5 Great Reasons to Quit Drinking When Your Spouse Is in Recovery

5 Great Reasons to Quit Drinking When Your Spouse Is in Recovery

If your spouse is among the reportedly 10 percent of adults in this country who are in recovery from drug or alcohol addiction, then you may be facing a common dilemma. It’s a dilemma that often gets voiced by married couples in early recovery, as I’ve seen firsthand through my work with families of clients in treatment for substance abuse. In many cases, the spouse of a client recovering from alcoholism will wonder if and how they should moderate their own drinking habits. If you’re asking that same question, consider these five compelling reasons to quit drinking yourself:

1. Show your love and support

Addiction is fed by alienation. The healing antidote is love and connection. The more loved and supported a spouse feels, the greater will be their motivation to stick with their recovery—and your support is a critical lifeline of love and support that can help your wife, husband or partner stay motivated in recovery.

2. Improve your spouse’s chances of long-term recovery

Research shows that recovery outcomes improve when both spouses are actively committed to abstinence. The first year following alcohol treatment is also when your spouse is most vulnerable to relapse, which is more likely to occur in the presence of old drinking cues, such as seeing you drink or the ready availability of alcohol in the house.

3. Increase your odds of staying together as a couple

If you’re a heavy drinker, then this next statistic pertains to you: Marriages in which one spouse drinks heavily are more likely to end in divorce. A 2013 study found that marriages in which only one spouse drank heavily (six drinks or more or drinking until intoxication) ended in divorce 50 percent of the time.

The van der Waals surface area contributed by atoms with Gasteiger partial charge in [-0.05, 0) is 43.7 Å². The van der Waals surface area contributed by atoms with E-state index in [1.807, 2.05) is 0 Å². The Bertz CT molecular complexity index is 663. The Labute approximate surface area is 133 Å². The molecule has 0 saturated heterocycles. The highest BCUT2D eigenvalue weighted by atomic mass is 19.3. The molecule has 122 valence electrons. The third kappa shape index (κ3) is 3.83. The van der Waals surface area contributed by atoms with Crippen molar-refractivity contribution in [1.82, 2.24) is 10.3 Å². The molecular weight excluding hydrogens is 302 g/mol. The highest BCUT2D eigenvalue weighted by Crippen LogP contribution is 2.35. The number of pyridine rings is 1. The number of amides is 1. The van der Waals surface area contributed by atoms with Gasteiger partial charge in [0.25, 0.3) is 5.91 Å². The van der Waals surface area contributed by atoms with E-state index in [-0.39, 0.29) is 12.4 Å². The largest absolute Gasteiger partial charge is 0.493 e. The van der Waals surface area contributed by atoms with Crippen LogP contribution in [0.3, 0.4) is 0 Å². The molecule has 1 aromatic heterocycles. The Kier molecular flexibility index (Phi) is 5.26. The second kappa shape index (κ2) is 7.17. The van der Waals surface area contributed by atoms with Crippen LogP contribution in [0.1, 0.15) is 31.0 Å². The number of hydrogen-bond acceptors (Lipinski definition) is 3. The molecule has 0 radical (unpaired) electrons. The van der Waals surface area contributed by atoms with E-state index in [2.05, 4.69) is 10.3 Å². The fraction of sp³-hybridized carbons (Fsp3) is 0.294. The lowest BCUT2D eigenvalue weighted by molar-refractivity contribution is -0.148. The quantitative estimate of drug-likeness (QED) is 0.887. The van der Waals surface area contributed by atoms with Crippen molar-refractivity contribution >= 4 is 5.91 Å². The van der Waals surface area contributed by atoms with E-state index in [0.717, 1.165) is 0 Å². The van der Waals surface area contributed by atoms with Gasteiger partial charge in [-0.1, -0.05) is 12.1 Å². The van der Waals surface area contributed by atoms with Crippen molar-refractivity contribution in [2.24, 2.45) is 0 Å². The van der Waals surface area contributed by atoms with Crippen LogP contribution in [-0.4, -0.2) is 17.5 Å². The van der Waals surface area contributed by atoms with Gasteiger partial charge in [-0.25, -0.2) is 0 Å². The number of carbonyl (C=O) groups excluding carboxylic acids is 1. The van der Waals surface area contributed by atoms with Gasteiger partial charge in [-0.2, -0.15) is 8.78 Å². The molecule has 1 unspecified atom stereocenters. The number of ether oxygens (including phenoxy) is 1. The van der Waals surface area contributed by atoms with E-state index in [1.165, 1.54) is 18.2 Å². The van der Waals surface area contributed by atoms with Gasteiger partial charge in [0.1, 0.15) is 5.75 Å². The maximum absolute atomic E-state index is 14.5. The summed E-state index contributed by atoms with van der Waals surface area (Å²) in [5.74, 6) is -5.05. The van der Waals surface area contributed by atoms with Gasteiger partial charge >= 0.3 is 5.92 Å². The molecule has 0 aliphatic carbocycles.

4. Improve your own health

Even if you’re only a moderate drinker, there’s a strong case to be made for quitting drinking on the grounds that it’s better for you. Recent alcohol studies have called into question the popular wisdom that drinking a glass of red wine with dinner is good for your health. In fact, researchers reportedly concluded in the Journal of Studies on Alcohol and Drugs that the health benefits of drinking are “shaky at best.”

5. Deepen your intimacy as a couple

When your spouse was in the throes of heavy drinking and active addiction, booze functioned like a third person in your marriage: it was an obstacle to genuine connection. That’s because alcohol dulled your spouse’s capacity to feel and be present to you. (We know this from studies of alcohol-dependent clients that suggest alcohol impairs their capacity for empathy.) Now that your spouse is sober, the two of you have an unprecedented opportunity to access this deeper sense of emotional connection. That’s even truer when you choose sobriety as well.

Every married couple must decide for themselves how to approach the dilemma of drugs and alcohol when a spouse is in recovery. Some husbands and wives will embrace sobriety as a short-term measure that helps their loved one get through that relapse “danger zone” (the first year after treatment). Other partners will limit and moderate their drinking patterns (only drinking in situations where their spouse is not present, for example). Still, others will jointly commit to abstinence for a lifetime. This third option may be the wisest choice, based on these five considerations.

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Anna Ciulla
Mental Health Counselor,  LMHC, RD, LD
Anna Ciulla, LMHC, RD, LD, is the Clinical Director at Beach House Center for Recovery, where she is responsible for designing, implementing and supervising the delivery of the latest evidence-based therapies for treating substance use disorders. Anna has a passion for helping clients with substance use and co-occurring disorders achieve successful long-term recovery.